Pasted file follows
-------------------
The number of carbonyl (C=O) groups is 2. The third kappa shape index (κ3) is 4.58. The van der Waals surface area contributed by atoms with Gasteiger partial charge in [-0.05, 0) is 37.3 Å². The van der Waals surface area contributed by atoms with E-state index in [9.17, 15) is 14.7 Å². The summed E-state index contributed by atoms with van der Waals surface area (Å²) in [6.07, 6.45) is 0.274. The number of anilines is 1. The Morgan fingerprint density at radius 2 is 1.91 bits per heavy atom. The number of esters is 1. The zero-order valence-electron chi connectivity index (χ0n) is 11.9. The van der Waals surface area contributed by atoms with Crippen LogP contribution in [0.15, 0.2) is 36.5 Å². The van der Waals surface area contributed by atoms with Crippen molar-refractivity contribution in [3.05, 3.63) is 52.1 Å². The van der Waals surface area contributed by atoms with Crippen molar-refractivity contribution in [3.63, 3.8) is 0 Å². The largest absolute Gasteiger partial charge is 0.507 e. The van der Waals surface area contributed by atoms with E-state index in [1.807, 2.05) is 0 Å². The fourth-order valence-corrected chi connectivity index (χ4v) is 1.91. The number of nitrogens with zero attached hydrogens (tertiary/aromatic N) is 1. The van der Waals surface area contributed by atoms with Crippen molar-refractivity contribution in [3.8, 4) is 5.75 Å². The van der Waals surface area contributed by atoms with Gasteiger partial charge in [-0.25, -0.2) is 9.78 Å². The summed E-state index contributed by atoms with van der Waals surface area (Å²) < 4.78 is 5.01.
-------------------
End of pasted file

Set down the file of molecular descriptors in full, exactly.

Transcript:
The number of carbonyl (C=O) groups is 2. The third kappa shape index (κ3) is 4.58. The van der Waals surface area contributed by atoms with Gasteiger partial charge in [-0.05, 0) is 37.3 Å². The van der Waals surface area contributed by atoms with E-state index in [9.17, 15) is 14.7 Å². The summed E-state index contributed by atoms with van der Waals surface area (Å²) in [6.07, 6.45) is 0.274. The number of anilines is 1. The Morgan fingerprint density at radius 2 is 1.91 bits per heavy atom. The number of esters is 1. The zero-order valence-electron chi connectivity index (χ0n) is 11.9. The van der Waals surface area contributed by atoms with Crippen LogP contribution in [0.15, 0.2) is 36.5 Å². The van der Waals surface area contributed by atoms with Crippen molar-refractivity contribution in [3.05, 3.63) is 52.1 Å². The van der Waals surface area contributed by atoms with Crippen molar-refractivity contribution in [3.63, 3.8) is 0 Å². The largest absolute Gasteiger partial charge is 0.507 e. The van der Waals surface area contributed by atoms with E-state index in [1.807, 2.05) is 0 Å². The fourth-order valence-corrected chi connectivity index (χ4v) is 1.91. The number of nitrogens with zero attached hydrogens (tertiary/aromatic N) is 1. The van der Waals surface area contributed by atoms with Crippen molar-refractivity contribution in [3.8, 4) is 5.75 Å². The van der Waals surface area contributed by atoms with Gasteiger partial charge in [-0.25, -0.2) is 9.78 Å². The summed E-state index contributed by atoms with van der Waals surface area (Å²) < 4.78 is 5.01.